Thanks, Linda. Of course! Outlining is definitely the way to go. But since I rarely know where I’m going or how I’m going to get there… I keep telling myself I need to learn to outline and I try all sorts of methods – Scrivener, scene cards, point-by-point outlines, but I always get messed up. Somehow, miraculously, I usually end up with something presentable. I just lose a bit of hair in the process!
Great article. And I’m so happy for you to get published! My challenge has been to even take a stab at writing. But trusting I’ll eventually get to that hot mess 🙂
Well, Sandra, I’ve had the honour of hearing your “stabs” at writing, and you easily seemed to slip into its heart. (In a good way.)
Hi, Deepam. Thank you so much for this post. I am an outliner who always starts a writing project as if I do not need an outline. I think I need to do that just to warm up my mind, get some words onto the page. My MO is to work myself into paralysis because I do not know where/how to start or I do not know what happens next. I am so afraid of my work being judged as inane, although my writing has earned me many accolades and a couple of job offers. No awards yet, but I am working on them. I, too, have Scrivener, index cards, ProWriting Aid, three writing groups, and a host of online workshops and articles, plus books and magazines. Scrivener has a steep learning curve that I tell myself takes too much time away from actual writing. I also participate in two book clubs.
Since beginning to work on my first novel six years ago, I have heard and read a lot of negative reports about the first draft. I think this mindset comes from wanting so desperately to write the next epic story, the next bestseller, the next made-into-a-blockbuster movie that we do not see the value in the kernel we started with. This has been my greatest challenge, and it has frozen me innumerable times. My mind goes wild, my heart races, and I cannot think of how to start, but I can rattle off the story if someone asks. Getting started is daunting, and comparing our work to others is demoralizing. But reading the writing of others is how we learn what works and what does not—for us. It may work really well for someone else. To be effective writers, we must be avid readers. I do not have near enough time to read everything I want.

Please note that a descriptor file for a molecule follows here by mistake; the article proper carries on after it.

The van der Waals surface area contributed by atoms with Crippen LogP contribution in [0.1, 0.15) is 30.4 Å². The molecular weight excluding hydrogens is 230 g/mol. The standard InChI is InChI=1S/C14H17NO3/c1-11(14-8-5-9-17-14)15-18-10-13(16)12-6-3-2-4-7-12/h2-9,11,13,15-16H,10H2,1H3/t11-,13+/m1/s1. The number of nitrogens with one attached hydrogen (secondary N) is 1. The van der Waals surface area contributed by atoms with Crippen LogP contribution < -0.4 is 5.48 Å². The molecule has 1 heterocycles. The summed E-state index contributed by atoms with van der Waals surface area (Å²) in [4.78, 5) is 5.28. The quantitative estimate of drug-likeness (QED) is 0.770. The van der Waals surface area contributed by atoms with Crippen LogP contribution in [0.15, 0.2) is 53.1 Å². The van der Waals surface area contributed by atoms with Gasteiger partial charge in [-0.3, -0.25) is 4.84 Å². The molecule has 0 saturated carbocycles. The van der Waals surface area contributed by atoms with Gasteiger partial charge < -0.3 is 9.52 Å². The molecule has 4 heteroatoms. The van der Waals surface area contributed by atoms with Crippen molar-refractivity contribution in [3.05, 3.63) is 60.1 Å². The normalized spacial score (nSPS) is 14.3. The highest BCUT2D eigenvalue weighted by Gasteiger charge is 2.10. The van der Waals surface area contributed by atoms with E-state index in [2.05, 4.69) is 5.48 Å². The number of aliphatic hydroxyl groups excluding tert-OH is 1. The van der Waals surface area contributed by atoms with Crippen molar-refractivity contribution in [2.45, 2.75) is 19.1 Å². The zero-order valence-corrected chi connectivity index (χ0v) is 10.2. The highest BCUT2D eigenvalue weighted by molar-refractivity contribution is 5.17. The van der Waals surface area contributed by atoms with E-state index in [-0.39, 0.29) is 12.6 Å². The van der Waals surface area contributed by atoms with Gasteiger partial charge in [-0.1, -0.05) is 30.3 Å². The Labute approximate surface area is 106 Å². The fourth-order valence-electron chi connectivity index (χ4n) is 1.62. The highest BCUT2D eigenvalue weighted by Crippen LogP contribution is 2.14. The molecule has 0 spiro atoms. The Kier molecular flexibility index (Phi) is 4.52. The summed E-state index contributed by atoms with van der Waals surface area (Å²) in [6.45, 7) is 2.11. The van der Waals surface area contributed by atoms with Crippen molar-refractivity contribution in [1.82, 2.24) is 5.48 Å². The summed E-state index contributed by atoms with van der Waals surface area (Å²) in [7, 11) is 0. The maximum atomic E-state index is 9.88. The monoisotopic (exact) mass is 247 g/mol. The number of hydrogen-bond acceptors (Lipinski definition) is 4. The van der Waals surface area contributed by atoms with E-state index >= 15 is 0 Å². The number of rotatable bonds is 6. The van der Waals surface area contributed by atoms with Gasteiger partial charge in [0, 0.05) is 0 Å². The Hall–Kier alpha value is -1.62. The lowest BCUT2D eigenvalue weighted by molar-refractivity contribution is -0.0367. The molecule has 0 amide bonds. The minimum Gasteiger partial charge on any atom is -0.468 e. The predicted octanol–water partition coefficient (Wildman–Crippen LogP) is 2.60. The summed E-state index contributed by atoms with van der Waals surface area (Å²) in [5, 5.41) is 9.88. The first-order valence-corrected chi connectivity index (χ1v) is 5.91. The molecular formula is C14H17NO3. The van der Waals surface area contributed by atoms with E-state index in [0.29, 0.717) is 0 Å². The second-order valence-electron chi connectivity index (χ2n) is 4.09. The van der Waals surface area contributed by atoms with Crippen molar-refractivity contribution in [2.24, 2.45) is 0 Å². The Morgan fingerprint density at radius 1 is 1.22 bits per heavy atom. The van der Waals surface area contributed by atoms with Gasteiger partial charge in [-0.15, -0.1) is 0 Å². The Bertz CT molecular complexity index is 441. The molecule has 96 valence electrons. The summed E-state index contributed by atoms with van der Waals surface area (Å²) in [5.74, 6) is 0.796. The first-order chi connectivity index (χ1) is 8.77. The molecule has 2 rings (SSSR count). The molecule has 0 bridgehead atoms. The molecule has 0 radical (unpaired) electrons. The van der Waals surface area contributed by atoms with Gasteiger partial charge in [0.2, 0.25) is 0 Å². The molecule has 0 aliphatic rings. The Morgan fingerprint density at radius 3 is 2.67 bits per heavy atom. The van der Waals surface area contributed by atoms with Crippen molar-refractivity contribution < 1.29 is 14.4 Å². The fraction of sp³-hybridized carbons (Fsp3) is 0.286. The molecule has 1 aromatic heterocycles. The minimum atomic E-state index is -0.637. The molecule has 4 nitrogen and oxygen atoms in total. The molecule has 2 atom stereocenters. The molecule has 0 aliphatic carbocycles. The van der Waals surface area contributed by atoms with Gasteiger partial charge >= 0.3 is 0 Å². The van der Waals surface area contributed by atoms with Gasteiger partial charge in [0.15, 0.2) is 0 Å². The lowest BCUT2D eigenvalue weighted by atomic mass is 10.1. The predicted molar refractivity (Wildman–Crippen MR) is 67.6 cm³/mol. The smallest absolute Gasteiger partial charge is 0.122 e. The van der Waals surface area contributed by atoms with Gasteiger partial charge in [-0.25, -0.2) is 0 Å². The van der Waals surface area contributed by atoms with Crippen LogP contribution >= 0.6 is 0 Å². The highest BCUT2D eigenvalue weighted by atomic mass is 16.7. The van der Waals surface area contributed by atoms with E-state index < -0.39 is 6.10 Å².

So…I am training myself to see the first draft as practice at perfecting my craft. Not that any writing can ever be perfect—subjectivity erases perfection, but something I am proud to submit with my name on it. The very first draft is the most exciting because I am brainstorming my idea. It has no form, no structure, no judgment. It is pristine and innocent, full of our hope that we may not yet even recognize. Then, when we finish the first draft—none of mine have gotten there, yet—and we comb the words for a cohesive story, gleaming golden nuggets jump off the page and we have a “Wow!” or “Aha!” or “Really?” moment.
So, I encourage myself and all other writers to stop beating ourselves up and to stop beating our writing up by referring to any of our work in negative terms. The words we write come from our heart, our soul. They are valuable because they contain pieces of us, and we are valuable. Our words are gifts to the world, and they are to be nurtured as precious, no matter how out of step they are in the first draft. Happy Writing!
What a lovely share, Billie! I agree, it’s so important to respect and love what we do. Somerset Maugham said, “There are three rules for writing a novel. Unfortunately, no one knows what they are.” So we keep plugging away as best we can, with as much heart and soul as we can muster.
I have a strong feeling that your voice is one the world needs and will surely hear.
Happy writing to you.